Let’s face it; pregnancy does a number on a woman’s body. Changes in skin, taste, blood flow and weight are just a few areas that are impacted when a baby is growing inside. Although you’ll have an overwhelming list of things to stay on top of during as a mom-to-be, don’t let your oral health be an area that you neglect. In fact, slacking off on your dental hygiene and regular dental checkups can bring serious consequences to yourself and your new baby.
Pregnancy is associated with an increased risk for gum disease. The substantial increase in a woman’s hormones during pregnancy is responsible. When progesterone levels rise, it triggers an additional amount of bacteria growth around the gums. Any food that gets trapped beneath the gum line will further gum irritation and cause plaque accumulation. At this point, the gums may look red, swollen and/or bleed easily. As much as 50% to 70% of all pregnant women will experience pregnancy gingivitis, which is the first stage of gum disease. This typicallydevelops between the 2nd and 8th month of pregnancy.
The good news is that by staying on top of your oral health, you can avoid pregnancy gingivitis. It may require extra effort on your part, especially if you suffer from morning sickness and brushing and flossing is difficult to get through. However, practicing strong dental hygiene habits is important to your health and your baby’s health.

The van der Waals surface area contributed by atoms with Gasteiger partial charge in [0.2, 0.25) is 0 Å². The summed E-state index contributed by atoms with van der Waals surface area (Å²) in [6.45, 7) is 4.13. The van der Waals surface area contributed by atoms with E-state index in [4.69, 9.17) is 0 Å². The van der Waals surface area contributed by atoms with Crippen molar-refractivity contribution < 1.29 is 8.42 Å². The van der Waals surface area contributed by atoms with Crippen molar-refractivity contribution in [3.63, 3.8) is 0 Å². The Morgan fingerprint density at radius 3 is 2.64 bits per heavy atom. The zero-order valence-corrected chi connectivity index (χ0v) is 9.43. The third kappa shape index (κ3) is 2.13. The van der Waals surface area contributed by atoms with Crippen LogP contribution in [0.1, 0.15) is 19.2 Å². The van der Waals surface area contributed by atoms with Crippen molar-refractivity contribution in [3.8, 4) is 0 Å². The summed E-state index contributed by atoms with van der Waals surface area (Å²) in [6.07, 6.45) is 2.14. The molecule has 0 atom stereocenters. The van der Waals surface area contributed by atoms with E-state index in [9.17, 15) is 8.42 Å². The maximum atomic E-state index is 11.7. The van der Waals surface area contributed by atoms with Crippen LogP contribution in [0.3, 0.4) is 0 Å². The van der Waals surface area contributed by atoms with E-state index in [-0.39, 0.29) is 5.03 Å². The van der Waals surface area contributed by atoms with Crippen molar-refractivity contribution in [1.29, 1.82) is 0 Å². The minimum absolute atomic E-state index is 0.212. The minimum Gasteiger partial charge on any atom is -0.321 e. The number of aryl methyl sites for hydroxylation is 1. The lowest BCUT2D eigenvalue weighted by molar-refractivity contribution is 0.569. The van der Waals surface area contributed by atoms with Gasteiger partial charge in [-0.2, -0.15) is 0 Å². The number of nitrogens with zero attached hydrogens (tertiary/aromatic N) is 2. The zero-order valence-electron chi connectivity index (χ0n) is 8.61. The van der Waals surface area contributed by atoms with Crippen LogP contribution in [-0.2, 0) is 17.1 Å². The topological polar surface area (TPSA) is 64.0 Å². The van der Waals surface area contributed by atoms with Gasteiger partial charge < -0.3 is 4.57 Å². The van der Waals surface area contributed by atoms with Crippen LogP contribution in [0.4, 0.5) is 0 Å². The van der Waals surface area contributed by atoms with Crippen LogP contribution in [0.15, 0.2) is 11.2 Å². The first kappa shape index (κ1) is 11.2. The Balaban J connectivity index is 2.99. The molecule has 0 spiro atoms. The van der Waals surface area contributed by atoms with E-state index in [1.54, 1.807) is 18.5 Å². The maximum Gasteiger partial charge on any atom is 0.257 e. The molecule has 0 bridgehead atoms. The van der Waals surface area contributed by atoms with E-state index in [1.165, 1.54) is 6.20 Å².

There are reports that show that pregnancy gingivitis is linked to preterm birth. In fact, a study in The Journal of the American Dental Association revealed that pregnant moms that had persistent or chronic gum disease were four to seven times more likely to give birth prematurely to underweight babies. Therefore, if you are expecting, you need to make sure you have a six-month dental exam on your calendar!
At Mitzi Morris DMD, we offer comprehensive dental care for patients of all ages and walks of life. If you are pregnant, you can trust that we will do everything we can to make your visit as comfortable as possible. Always let us know if you are expecting, even if it is in the early weeks, so that we can take necessary precautions. According to the American Pregnancy Associates, non-emergency dental work should be postponed until the second trimester or until after delivery. Let us work with you to ensure your smile stays healthy during such a special time in your life.
Posted on the behalf of Mitzi Morris, DMD, PC
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